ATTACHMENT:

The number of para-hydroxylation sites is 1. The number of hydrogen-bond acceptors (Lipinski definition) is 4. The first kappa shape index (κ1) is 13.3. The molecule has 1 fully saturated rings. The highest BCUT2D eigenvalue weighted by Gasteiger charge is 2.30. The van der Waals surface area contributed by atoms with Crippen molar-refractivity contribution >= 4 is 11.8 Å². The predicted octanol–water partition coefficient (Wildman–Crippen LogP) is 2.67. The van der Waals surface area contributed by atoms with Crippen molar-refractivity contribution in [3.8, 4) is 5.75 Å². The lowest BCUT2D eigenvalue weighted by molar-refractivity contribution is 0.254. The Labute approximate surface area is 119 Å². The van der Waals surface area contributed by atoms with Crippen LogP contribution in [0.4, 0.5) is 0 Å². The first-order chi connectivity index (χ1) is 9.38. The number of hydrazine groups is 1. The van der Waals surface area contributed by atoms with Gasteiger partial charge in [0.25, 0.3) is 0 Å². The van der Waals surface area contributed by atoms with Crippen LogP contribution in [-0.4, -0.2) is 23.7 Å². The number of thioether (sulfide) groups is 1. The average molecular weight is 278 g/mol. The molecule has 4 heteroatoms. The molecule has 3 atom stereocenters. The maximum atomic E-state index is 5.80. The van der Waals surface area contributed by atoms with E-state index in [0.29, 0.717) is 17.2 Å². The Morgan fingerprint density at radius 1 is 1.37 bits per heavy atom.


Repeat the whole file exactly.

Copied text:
The number of para-hydroxylation sites is 1. The number of hydrogen-bond acceptors (Lipinski definition) is 4. The first kappa shape index (κ1) is 13.3. The molecule has 1 fully saturated rings. The highest BCUT2D eigenvalue weighted by Gasteiger charge is 2.30. The van der Waals surface area contributed by atoms with Crippen molar-refractivity contribution >= 4 is 11.8 Å². The predicted octanol–water partition coefficient (Wildman–Crippen LogP) is 2.67. The van der Waals surface area contributed by atoms with Crippen molar-refractivity contribution in [3.8, 4) is 5.75 Å². The lowest BCUT2D eigenvalue weighted by molar-refractivity contribution is 0.254. The Labute approximate surface area is 119 Å². The van der Waals surface area contributed by atoms with Crippen LogP contribution in [0.4, 0.5) is 0 Å². The first-order chi connectivity index (χ1) is 9.38. The number of hydrazine groups is 1. The van der Waals surface area contributed by atoms with Gasteiger partial charge in [0.25, 0.3) is 0 Å². The van der Waals surface area contributed by atoms with Crippen LogP contribution in [-0.4, -0.2) is 23.7 Å². The number of thioether (sulfide) groups is 1. The average molecular weight is 278 g/mol. The molecule has 4 heteroatoms. The molecule has 3 atom stereocenters. The maximum atomic E-state index is 5.80. The van der Waals surface area contributed by atoms with E-state index in [0.29, 0.717) is 17.2 Å². The Morgan fingerprint density at radius 1 is 1.37 bits per heavy atom.